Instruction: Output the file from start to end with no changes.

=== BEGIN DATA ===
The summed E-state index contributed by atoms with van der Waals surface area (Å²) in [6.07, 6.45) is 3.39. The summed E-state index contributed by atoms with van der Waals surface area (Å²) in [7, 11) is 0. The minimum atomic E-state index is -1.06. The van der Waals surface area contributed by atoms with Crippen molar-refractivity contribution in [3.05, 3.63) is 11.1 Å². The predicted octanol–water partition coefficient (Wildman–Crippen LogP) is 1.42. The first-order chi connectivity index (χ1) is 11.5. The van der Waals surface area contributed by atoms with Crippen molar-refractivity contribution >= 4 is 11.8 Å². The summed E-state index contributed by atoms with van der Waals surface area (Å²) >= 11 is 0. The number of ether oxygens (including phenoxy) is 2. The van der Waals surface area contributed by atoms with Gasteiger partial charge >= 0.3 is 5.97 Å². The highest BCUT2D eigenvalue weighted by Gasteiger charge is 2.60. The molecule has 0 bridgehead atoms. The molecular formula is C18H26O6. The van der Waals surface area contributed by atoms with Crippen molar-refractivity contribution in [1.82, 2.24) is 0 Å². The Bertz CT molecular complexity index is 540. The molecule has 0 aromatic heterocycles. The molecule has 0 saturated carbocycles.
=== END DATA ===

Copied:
The summed E-state index contributed by atoms with van der Waals surface area (Å²) in [6.07, 6.45) is 3.39. The summed E-state index contributed by atoms with van der Waals surface area (Å²) in [7, 11) is 0. The minimum atomic E-state index is -1.06. The van der Waals surface area contributed by atoms with Crippen molar-refractivity contribution in [3.05, 3.63) is 11.1 Å². The predicted octanol–water partition coefficient (Wildman–Crippen LogP) is 1.42. The first-order chi connectivity index (χ1) is 11.5. The van der Waals surface area contributed by atoms with Crippen molar-refractivity contribution >= 4 is 11.8 Å². The summed E-state index contributed by atoms with van der Waals surface area (Å²) >= 11 is 0. The number of ether oxygens (including phenoxy) is 2. The van der Waals surface area contributed by atoms with Gasteiger partial charge >= 0.3 is 5.97 Å². The highest BCUT2D eigenvalue weighted by Gasteiger charge is 2.60. The molecule has 0 bridgehead atoms. The molecular formula is C18H26O6. The van der Waals surface area contributed by atoms with Crippen molar-refractivity contribution in [1.82, 2.24) is 0 Å². The Bertz CT molecular complexity index is 540. The molecule has 0 aromatic heterocycles. The molecule has 0 saturated carbocycles.